The pilot held an airline transport certificate with a helicopter rating. He held a commercial certificate with single-engine land airplane, single-engine sea airplane, multiengine land airplane, glider, and instrument airplane ratings. He was type rated in numerous helicopters that included: A-109, BH-206, BH-214, HH-12, HU-500, SA-365, SK-55, SK-58, and SK-61. He was a certified flight instructor (CFI) in helicopters, single engine airplane, and a helicopter and airplane instrument instructor. The pilot had a total of 14,445 flight hours with 4,000 hours in Agusta A109's. He had flown 35 hours in the last 90 days and 18 hours in the last 30 days.
The helicopter was an Agusta A109-E, serial number 11065. The helicopter seated four and was configured in an emergency medical services (EMS) configuration. The maximum gross weight was 6,283 pounds. The helicopter was equipped with two Pratt & Whitney Canada PW206C turboshaft engines that developed 732 pounds of shaft horsepower. The helicopter was part of an approved aircraft inspection program (AAIP) and was last inspected on October 2005. The airplane had flown approximately 37 hours since the last inspection and had a total time of 2,481 hours.
The 0853 surface weather observation at Minneapolis-St.Paul International Airport (MSP) located about 12 nautical miles to the southeast was: Winds 120 degrees at 9 knots, visibility 10 statute miles, sky clear, temperature 7 degrees Celcius (C), dew point 1 degrees C, altimeter 30.03 inches of mercury.
WRECKAGE AND IMPACT INFORMATION
The on-site examination revealed that the helicopter's left main landing gear had collapsed and the helicopter was leaning on its left side sponson. The nose landing gear tire had made about a 180-degree skid mark that was located on the right side of the helicopter. Both composite tail rotor blades exhibited blade strike damage at the tips of the blades.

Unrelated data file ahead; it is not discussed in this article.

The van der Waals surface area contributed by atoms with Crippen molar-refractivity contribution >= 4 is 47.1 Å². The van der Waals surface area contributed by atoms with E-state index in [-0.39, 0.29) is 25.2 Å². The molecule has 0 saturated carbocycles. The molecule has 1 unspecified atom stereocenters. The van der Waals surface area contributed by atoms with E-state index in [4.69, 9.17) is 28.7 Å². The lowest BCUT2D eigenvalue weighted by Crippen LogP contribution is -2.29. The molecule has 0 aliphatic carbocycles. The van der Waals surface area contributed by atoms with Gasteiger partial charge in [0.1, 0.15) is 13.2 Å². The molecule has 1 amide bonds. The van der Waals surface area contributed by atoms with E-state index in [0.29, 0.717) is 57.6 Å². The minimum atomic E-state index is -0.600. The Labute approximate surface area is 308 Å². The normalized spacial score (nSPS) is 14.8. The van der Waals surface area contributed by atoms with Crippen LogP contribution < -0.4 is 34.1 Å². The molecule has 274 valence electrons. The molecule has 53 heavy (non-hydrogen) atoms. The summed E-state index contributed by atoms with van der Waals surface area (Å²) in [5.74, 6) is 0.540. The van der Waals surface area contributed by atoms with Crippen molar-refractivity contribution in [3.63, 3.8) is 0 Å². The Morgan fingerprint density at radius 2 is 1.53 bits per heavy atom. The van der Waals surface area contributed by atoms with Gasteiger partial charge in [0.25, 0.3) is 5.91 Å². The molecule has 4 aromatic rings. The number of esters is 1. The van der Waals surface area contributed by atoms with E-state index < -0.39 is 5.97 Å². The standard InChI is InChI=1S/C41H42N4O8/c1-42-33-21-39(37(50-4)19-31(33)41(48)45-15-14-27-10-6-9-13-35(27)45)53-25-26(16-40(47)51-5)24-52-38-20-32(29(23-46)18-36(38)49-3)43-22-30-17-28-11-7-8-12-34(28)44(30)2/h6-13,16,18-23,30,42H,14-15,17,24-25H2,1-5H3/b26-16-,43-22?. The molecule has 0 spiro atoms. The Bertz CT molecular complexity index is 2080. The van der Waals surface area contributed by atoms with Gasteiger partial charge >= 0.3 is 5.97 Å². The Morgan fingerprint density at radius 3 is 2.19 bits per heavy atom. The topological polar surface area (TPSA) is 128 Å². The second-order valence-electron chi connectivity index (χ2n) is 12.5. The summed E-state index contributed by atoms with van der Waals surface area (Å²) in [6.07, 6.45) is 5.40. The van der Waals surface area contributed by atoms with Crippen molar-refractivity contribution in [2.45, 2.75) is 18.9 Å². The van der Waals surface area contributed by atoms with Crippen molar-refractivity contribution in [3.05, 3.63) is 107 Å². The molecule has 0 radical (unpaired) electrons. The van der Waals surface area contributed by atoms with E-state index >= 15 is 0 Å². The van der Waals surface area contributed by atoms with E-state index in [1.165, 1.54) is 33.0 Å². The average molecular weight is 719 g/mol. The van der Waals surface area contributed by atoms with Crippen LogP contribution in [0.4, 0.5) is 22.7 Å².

The visual inspection of the tail boom stinger revealed no visible deformation, but lateral abrasions were present. The tail stinger was compared to an exemplar tail stinger. The comparison revealed that the tail stinger from the accident helicopter exhibited permanent deformation consistent with an upward bending load. An impact mark was observed at the edge of the landing pad that was consistent with a tail stinger strike.
The inspection of the main rotor revealed that three of the four dampers installed had their rod ends sheared off at the base of the threaded portion. The inspection of the main rotor blades revealed substantial damage to the top and bottom skins in the area close to the trim tab (about 3/4 blade span). Chordwise and spanwise cracking with skin delamination was observed. No other damage to the blades was observed, including the blade tip cap areas. The inspection of the flight control system did not reveal any evidence of pre-impact failure or malfunction.
TESTS AND RESEARCH
The engines were sent to Pratt & Whitney Canada for inspection. The Transportation Safety Board of Canada provided oversight for the inspection. Both engines were run on an engine test stand and no anomalies were evident that would preclude normal engine operation.
The engine electronic controls (EEC's) for both engines were sent to the manufacturer, Pratt & Whitney Canada, for examination. The Transportation Safety Board of Canada provided oversight for the inspection. The non-volatile memory in the EEC's logged faults that were recorded by the EEC's between the last engine start and engine shutdown. The Pratt and Whitney report stated, "According to the data retrieved from EEC EEPROM, the fault logged would not have reverted any of the 2 engines to a manual mode."
The FAA, Agusta Aerospace Corporation, and Pratt & Whitney Canada were parties to the investigation.
The helicopter was released to North Memorial Health Care, Brooklyn Center, Minnesota.